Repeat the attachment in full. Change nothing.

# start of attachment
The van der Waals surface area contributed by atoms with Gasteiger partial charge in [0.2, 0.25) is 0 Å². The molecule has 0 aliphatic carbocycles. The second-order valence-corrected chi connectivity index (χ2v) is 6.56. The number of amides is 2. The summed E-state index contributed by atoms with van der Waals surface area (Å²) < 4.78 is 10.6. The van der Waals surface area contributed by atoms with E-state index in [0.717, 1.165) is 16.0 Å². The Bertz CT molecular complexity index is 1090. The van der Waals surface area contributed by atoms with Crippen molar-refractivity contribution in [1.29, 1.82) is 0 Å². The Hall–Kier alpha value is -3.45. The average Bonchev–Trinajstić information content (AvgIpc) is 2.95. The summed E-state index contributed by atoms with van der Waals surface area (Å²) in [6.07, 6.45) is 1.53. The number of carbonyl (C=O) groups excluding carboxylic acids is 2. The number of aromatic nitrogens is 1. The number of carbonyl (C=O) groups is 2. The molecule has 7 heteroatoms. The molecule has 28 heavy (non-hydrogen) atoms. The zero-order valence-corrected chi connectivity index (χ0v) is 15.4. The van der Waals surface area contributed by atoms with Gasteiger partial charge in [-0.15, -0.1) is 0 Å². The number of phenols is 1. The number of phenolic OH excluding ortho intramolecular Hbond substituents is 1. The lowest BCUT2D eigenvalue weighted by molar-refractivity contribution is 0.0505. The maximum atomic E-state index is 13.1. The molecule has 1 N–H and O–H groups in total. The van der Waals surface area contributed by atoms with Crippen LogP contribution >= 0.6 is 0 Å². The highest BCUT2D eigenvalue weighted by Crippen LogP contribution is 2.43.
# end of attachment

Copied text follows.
The van der Waals surface area contributed by atoms with Gasteiger partial charge in [0.2, 0.25) is 0 Å². The molecule has 0 aliphatic carbocycles. The second-order valence-corrected chi connectivity index (χ2v) is 6.56. The number of amides is 2. The summed E-state index contributed by atoms with van der Waals surface area (Å²) < 4.78 is 10.6. The van der Waals surface area contributed by atoms with E-state index in [0.717, 1.165) is 16.0 Å². The Bertz CT molecular complexity index is 1090. The van der Waals surface area contributed by atoms with Crippen molar-refractivity contribution in [1.29, 1.82) is 0 Å². The Hall–Kier alpha value is -3.45. The average Bonchev–Trinajstić information content (AvgIpc) is 2.95. The summed E-state index contributed by atoms with van der Waals surface area (Å²) in [6.07, 6.45) is 1.53. The number of carbonyl (C=O) groups excluding carboxylic acids is 2. The number of aromatic nitrogens is 1. The number of carbonyl (C=O) groups is 2. The molecule has 7 heteroatoms. The molecule has 28 heavy (non-hydrogen) atoms. The zero-order valence-corrected chi connectivity index (χ0v) is 15.4. The van der Waals surface area contributed by atoms with Gasteiger partial charge in [-0.15, -0.1) is 0 Å². The number of phenols is 1. The number of phenolic OH excluding ortho intramolecular Hbond substituents is 1. The lowest BCUT2D eigenvalue weighted by molar-refractivity contribution is 0.0505. The maximum atomic E-state index is 13.1. The molecule has 1 N–H and O–H groups in total. The van der Waals surface area contributed by atoms with Crippen LogP contribution >= 0.6 is 0 Å². The highest BCUT2D eigenvalue weighted by Crippen LogP contribution is 2.43.